At the conclusion of every season, the football coaching staff selects the recipient of the Woody Knapp Memorial Trophy, given to that outstanding member of the football team who best typifies the cheerful disposition, leadership qualities, and unselfish devotion to others that characterized Woody’s life and accomplishments at Yale. Coach Siedlecki’s staff couldn’t have chosen a more worthy recipient at the end of the 2001 season: James Francis Keppel ’02.
Jim, as most people knew him, was a friend of mine who passed away in his sleep suddenly and unexpectedly of an undiagnosed heart arrhythmia May 9 at the tender age of 23. A spectacular athlete and physical specimen, Jimmy directly affected any number of football games during his short life. More importantly, Jimmy was a friend both to his teammates and to Yale who left an indelible mark on the heart and mind of anyone whose life’s path was fortunate enough to intersect with his.
Undoubtedly, the winner of this year’s Woody Knapp award has already laid the groundwork for his distinction over the past few weeks during preseason two-a-days if not before, during untold hours spent lifting in the weight room or running sprints in the hot summer sun, just like Jim did a few years ago. Jimmy was the consummate leader by example, an athlete who remained in New Haven during the summers to train alongside his teammates.
That’s not to say that Jimmy wouldn’t have been every bit as effective a player had he summered while working in New York City or had stayed home on his parents’ farm in Easton, Pa. Football was a game that came easily to Kep, at least for a time. He was an instrumental cog in the machine which unexpectedly won a share of the Ivy championship in 1999, during his sophomore year. And for his efforts, Jimmy earned All-Ivy recognition as well as a place in the pantheon of recent Yale football greats, alongside the likes of Joe Walland ’00 and Eric Johnson ’01.
Indeed, Jim’s athletic resume compares well with anybody’s. A four-year varsity letter-winner, Jim holds Yale’s records for catches by a running back in a season (32 in his all-Ivy 1999 season) and career (65). In addition, although he would assuredly downplay his role, Jim almost single-handedly won the Penn game his sophomore season with a Yale record-tying nine catches in the 23-19 victory.
Jim embodied that determination which any football coach seeks in a player. While he had the ability to make defenders miss, Jim’s game was not predicated on elusiveness. Rather, Jimmy personified tenacity in running the ball, relishing contact with would-be tacklers, churning his legs and fighting for every inch. Rick Reilly once wrote that Eric Dickerson “never met a sideline he didn’t like.” The same can be said about Jimmy and collisions.
Everything changed, however, a few days before Jim’s junior season when he tore his meniscus playing pickup basketball and underwent surgery the day he was supposed to report to training camp. Jim worked as hard as ever during rehab and returned to the field ahead of schedule, midway through the 2000 season. Sadly, though, the injury diminished his effectiveness and for whatever reason he was never quite the same player. Throughout, however, the respect of his teammates remained undiminished.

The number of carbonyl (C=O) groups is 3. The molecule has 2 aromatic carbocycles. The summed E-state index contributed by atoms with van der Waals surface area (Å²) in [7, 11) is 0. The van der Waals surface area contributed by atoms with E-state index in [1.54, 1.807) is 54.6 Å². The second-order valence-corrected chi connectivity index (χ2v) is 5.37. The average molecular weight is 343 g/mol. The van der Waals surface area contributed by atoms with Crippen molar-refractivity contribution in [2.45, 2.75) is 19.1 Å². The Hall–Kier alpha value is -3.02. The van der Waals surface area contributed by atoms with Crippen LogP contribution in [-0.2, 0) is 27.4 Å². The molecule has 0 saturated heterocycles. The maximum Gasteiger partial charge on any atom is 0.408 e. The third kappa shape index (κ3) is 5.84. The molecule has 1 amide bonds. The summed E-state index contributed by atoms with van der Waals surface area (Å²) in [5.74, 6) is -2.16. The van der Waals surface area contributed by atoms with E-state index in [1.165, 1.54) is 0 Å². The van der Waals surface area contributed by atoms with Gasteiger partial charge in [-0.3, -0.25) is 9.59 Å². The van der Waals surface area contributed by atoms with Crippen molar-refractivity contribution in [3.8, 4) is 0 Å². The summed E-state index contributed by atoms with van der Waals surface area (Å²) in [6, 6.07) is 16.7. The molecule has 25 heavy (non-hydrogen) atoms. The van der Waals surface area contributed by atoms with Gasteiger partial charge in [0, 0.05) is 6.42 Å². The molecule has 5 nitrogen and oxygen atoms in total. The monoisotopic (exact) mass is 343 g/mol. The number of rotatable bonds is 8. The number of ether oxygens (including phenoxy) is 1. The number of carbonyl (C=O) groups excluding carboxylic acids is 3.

Coming back from injury was a trying experience, and Jim was indeed frustrated that he never recaptured the magic of his sophomore season. But he was anything but one-dimensional, finding ways to contribute to the team off the field. Smart, witty and charming, he had a penchant for making any of his friends laugh no matter their mood. Football aside, as a young man full of character and integrity, there was no limit to what Jim could accomplish as he made his way in this world.
Perhaps that is what is so difficult about coming to grips with Jim’s passing. When he was unable to join several of his friends in Las Vegas this past January, most of us believed there would be ample opportunity for future revelry. He’d be playing fantasy football with us, hosting us on visits to New York, and making us laugh when we saw him at The Game for years to come.
I, personally, took some solace in the words spoken at his standing-room only funeral this past spring. For the over 1,000 people packed into the Holy Family Church of Nazareth, Pa. — 1,000 people lucky enough to have known Jim as a friend or teammate — the eulogies in his memory were well more than a lamentation of his death. Instead, they exemplified what a remembrance should be, an ideal to which we should all aspire. Even in death, it seems, Jim had something to teach us.
It comforted me afterward at his parent’s home, surrounded by pictures of Jim smiling and laughing, that those around me could also smile and laugh, just as Jim would have wanted. And it still seems right that his grandfather, Steven, a former player himself at Lafayette who came to all of Jim’s games and many of his practices, proudly wears Jim’s Ivy League championship ring to this day.
I asked Jim’s parents, Steve and Brenda, if there was anything they thought Jim would want people to know. Their response was that first, everyone should understand how much Jim loved Yale, that “he was happy literally every day he was there.” Secondly, although he originally thought he’d end up at Notre Dame like most of his family, when the Ivy League came calling Jim finally chose Yale because he wanted to help build a championship team. It shouldn’t surprise anyone that that is exactly what he did.
Kep, you are missed by all. We are all better people for having known you. May you rest in peace.
Alex Taylor ’00, a former Yale Daily News sports editor, lives in Washington, D.C. He can be reached at firstname.lastname@example.org.